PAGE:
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We introduce a framework, called " physicomimetics, " that provides distributed control of large collections of mobile physical agents in sensor networks. The agents sense and react to virtual forces, which are motivated by natural physics laws. Thus, physicomimetics is founded upon solid scientific principles. Furthermore, this framework provides an(More)
—By combining static input–output decoupling transformations with hexapod geometric design, the highly coupled dynamics of a flexure jointed hexapod can be decoupled. Several algorithms have been proposed which result in different sets of decou-pled inputs and outputs, and which can use a variety of feedback measurements (position, velocity, acceleration,(More)
In robotic swarms, each robot in the swarm needs to know the relative locations of its neighboring robots in order to maintain a safe and appropriate distance. The purpose of this project is to design and implement a localization system for use by robots in swarms. The robots will take turns " pinging " (i.e. simultaneously transmitting a radio pulse and an(More)
The ability of robots to quickly and accurately localize their neighbors is extremely important for robotic teams. Prior approaches typically rely either on global information provided by GPS, beacons and landmarks, or on complex local information provided by vision systems. In this paper we describe our trilateration approach to multi-robot localization,(More)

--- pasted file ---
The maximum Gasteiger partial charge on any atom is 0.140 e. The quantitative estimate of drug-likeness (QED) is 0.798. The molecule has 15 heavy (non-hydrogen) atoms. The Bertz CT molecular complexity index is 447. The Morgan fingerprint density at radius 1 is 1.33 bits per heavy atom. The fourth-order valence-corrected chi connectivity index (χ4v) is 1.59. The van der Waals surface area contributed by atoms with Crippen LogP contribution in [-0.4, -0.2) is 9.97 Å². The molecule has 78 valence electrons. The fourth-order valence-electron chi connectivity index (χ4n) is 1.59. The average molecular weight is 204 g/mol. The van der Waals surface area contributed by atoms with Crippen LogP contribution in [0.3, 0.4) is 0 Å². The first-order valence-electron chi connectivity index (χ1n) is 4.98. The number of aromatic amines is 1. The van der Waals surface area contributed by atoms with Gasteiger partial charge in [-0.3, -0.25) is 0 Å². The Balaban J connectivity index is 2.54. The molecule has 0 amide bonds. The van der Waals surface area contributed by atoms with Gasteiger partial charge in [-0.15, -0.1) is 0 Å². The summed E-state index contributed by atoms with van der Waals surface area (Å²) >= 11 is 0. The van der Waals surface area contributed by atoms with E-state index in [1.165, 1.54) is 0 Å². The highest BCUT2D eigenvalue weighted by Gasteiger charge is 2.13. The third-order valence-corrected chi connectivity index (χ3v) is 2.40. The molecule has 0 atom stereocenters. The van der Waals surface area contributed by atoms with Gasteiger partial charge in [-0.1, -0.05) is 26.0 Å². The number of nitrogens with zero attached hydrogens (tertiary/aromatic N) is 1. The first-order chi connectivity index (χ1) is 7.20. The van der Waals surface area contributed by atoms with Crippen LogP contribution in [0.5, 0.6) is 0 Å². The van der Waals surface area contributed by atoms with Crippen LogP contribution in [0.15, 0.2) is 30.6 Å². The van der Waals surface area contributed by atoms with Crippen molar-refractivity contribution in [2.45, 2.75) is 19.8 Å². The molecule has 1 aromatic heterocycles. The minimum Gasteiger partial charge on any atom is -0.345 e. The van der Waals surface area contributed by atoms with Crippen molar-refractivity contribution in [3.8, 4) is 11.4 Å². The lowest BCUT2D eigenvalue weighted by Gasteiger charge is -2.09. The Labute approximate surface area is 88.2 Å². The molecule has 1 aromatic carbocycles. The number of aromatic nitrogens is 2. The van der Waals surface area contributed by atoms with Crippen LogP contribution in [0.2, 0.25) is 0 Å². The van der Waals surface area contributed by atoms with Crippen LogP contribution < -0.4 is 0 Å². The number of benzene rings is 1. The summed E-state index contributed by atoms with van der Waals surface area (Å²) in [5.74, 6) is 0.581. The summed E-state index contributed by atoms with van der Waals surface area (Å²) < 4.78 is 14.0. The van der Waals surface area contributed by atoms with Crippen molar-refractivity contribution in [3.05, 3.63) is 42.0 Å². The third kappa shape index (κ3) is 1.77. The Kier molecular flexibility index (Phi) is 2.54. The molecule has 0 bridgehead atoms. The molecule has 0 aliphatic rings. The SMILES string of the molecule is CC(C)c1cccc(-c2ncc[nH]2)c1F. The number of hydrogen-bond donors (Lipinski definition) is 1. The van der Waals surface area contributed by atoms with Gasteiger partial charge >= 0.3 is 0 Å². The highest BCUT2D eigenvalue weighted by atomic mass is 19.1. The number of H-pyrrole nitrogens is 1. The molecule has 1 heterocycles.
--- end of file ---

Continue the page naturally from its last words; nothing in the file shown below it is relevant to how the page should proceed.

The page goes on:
—Teams of autonomous cooperating vehicles are well-suited for meeting the challenges associated with mobile marine sensor networks. Swarms built using a physicomimetics approach exhibit predictable behavior – an important benefit for extended duration deployments of autonomous ocean platforms. By using a decentralized control framework, we minimize energy(More)
– Fourier concepts for describing the frequency content of signals permeate contemporary engineering and science. The introduction of Fourier series and transforms, as well as discretization and sampling topics, is seen by many educators to be essential for providing the next generation of engineers with a foundation for better understanding the systems(More)
This paper describes the hardware architecture of a swarm of inexpensive, mobile robots designed and implemented at the University of Wyoming Distributed Robotics Laboratory. The first issue addressed is the trilateration method used for localization. Then we show how this theory is implemented using electronic hardware. Aside from trilateration, the other(More)